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Tried and trusted: US M&A in 2017

What's inside

US dealmaking remains robust, as M&A's
strategic value remains as relevant as ever

M&A's strategic importance endures

In spite of an uncertain political backdrop, 2017 was a solid year for M&A in the US. And our exclusive survey reveals the drivers that could continue the momentum through 2018.

Following two blockbuster years was never going to be easy, but US M&A more than held its own in 2017. The total value of US M&A dropped 14.3 percent to US$1.3 trillion year-on-year, but volume increased by 0.4 percent to 5,347 deals.

Putting this into clearer perspective, 2017 value was the third-highest since the economic crisis took hold in 2008. Solid economic fundamentals continue to ensure deals were done—interest rates remain low, equity values are at record highs and there is a high degree of confidence within the business community. The US economy is growing steadily and continues to create jobs.

Uncertainty around the policy direction of Trump's first year as President weighed on dealmakers' confidence in 2017, as have concerns about antitrust enforcement and increased scrutiny of inbound deals by the Committee on Foreign Investment in the United States (CFIUS). Yet passage of a pro-business tax reform bill eased dealmakers' minds. The enthusiasm is evident in our survey of US dealmakers.

The survey also shows that strong strategic reasons continue to drive M&A. Technology is an important driver, disrupting companies in every industry, changing the way business is done and blurring the lines between traditional sector boundaries. “Old economy” companies simply have to buy tech skills and platforms if they are to survive the era of digital transformation. Meanwhile, technology companies are increasingly showing a willingness to acquire businesses that help them break into new adjacent sectors that they see as important for future growth.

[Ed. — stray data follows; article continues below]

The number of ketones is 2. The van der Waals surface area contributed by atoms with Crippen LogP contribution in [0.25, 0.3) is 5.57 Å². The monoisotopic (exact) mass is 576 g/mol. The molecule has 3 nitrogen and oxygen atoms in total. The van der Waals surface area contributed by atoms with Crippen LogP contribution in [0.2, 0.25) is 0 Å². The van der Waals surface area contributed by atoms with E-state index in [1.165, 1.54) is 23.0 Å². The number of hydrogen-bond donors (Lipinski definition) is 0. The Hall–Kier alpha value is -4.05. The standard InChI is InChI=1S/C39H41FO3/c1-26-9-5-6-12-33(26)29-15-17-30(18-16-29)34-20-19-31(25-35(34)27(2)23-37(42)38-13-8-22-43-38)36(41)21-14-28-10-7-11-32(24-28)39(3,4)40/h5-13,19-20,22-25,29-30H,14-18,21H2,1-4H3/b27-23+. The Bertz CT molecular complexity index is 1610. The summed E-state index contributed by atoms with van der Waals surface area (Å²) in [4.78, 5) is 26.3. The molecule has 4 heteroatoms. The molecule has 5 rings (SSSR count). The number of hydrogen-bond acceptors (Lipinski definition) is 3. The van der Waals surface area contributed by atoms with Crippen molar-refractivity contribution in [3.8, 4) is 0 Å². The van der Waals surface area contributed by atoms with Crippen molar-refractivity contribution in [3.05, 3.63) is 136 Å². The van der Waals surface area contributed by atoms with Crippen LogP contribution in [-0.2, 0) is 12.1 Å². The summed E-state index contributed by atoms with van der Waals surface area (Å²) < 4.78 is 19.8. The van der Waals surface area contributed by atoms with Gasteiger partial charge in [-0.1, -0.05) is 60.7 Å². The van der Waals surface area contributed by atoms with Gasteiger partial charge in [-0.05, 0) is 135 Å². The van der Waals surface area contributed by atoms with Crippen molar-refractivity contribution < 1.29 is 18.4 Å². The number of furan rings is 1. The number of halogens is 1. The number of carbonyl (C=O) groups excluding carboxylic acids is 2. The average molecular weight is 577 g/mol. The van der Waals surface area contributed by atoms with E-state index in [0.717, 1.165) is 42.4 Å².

Activist investors remain busy, with significant influence on corporate strategies. And traditional activists increasingly behave more like private equity funds as they partner with strategic acquirers or make acquisitions on their own. Meanwhile, private equity firms have record levels of untapped investment capital available for transactions. No dealmaker can afford to ignore macro-economic uncertainty, but the fundamentals supporting an active deal environment remain in place and M&A's strategic importance remains undiminished.


John Reiss
Partner, New York

Gregory Pryor
Partner, New York


Peaks, valleys and plateaus: The US M&A landscape in 2017

Overall deal value declined in 2017, yet it was higher than all other post-crisis years from 2008 to 2013.

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US M&A survey: Drivers, dilemmas and destinations

Our exclusive survey identifies impacts from tax reforms and the repatriation of offshore capital as key areas to watch in 2018. Digital innovation remains a major driver for transactions, while effective due diligence poses a challenge.

New York City

Private equity activity reaches a peak

Record levels of dry powder and intense competition for deals caused buyout volume to reach a record high in 2017, while exit activity is encouraged by high valuations.

US dollar bank notes

Sector watch

Overview: Consumer and financial services power into 2018

The consumer, energy, financial services and tech sectors had standout years in 2017.

Pedestrians crossing in the streets of New York

Technology M&A volume skyrockets

The sector saw the highest number of deals across all industries in 2017, as the hunt for innovative technologies continues to break down sector boundaries.

Pursuit of scale drives consumer M&A

The race to consolidate resulted in a flurry of megadeals in 2017, while the disruptive impact of technology on consumer behavior continues to generate activity.

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Insurance deals power financial services M&A

Insurance assets are attracting dealmakers due to low capital requirements and steady cash flows. Established fintech providers are using M&A to expand geographically.

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Energy dealmaking is fueled by oil and power

Oil & gas dealmaking continues to generate the bulk of sector activity; consolidation in the power sector was driven by unsettled market conditions.

industrial heat pumps

Industrials and chemicals M&A moves into the digital age